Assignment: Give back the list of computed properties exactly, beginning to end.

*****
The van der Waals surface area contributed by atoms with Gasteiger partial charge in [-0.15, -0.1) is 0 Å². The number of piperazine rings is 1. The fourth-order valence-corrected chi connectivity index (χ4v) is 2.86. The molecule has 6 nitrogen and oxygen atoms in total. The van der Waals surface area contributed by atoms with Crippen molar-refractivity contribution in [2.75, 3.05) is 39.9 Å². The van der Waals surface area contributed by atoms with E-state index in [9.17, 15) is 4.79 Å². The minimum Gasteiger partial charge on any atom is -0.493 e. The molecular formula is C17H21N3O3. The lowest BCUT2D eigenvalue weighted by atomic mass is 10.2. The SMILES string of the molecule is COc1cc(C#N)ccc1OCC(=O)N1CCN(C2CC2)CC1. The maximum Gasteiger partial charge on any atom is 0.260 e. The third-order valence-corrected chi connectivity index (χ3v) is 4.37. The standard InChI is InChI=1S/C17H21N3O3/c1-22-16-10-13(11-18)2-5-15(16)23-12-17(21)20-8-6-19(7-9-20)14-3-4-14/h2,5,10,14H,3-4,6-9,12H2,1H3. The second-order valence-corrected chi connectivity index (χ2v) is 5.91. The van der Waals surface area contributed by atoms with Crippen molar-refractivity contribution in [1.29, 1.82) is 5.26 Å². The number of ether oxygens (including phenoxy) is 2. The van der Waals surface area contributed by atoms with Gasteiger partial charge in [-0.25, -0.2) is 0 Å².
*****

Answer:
The van der Waals surface area contributed by atoms with Gasteiger partial charge in [-0.15, -0.1) is 0 Å². The number of piperazine rings is 1. The fourth-order valence-corrected chi connectivity index (χ4v) is 2.86. The molecule has 6 nitrogen and oxygen atoms in total. The van der Waals surface area contributed by atoms with Crippen molar-refractivity contribution in [2.75, 3.05) is 39.9 Å². The van der Waals surface area contributed by atoms with E-state index in [9.17, 15) is 4.79 Å². The minimum Gasteiger partial charge on any atom is -0.493 e. The molecular formula is C17H21N3O3. The lowest BCUT2D eigenvalue weighted by atomic mass is 10.2. The SMILES string of the molecule is COc1cc(C#N)ccc1OCC(=O)N1CCN(C2CC2)CC1. The maximum Gasteiger partial charge on any atom is 0.260 e. The third-order valence-corrected chi connectivity index (χ3v) is 4.37. The standard InChI is InChI=1S/C17H21N3O3/c1-22-16-10-13(11-18)2-5-15(16)23-12-17(21)20-8-6-19(7-9-20)14-3-4-14/h2,5,10,14H,3-4,6-9,12H2,1H3. The second-order valence-corrected chi connectivity index (χ2v) is 5.91. The van der Waals surface area contributed by atoms with Crippen molar-refractivity contribution in [1.29, 1.82) is 5.26 Å². The number of ether oxygens (including phenoxy) is 2. The van der Waals surface area contributed by atoms with Gasteiger partial charge in [-0.25, -0.2) is 0 Å².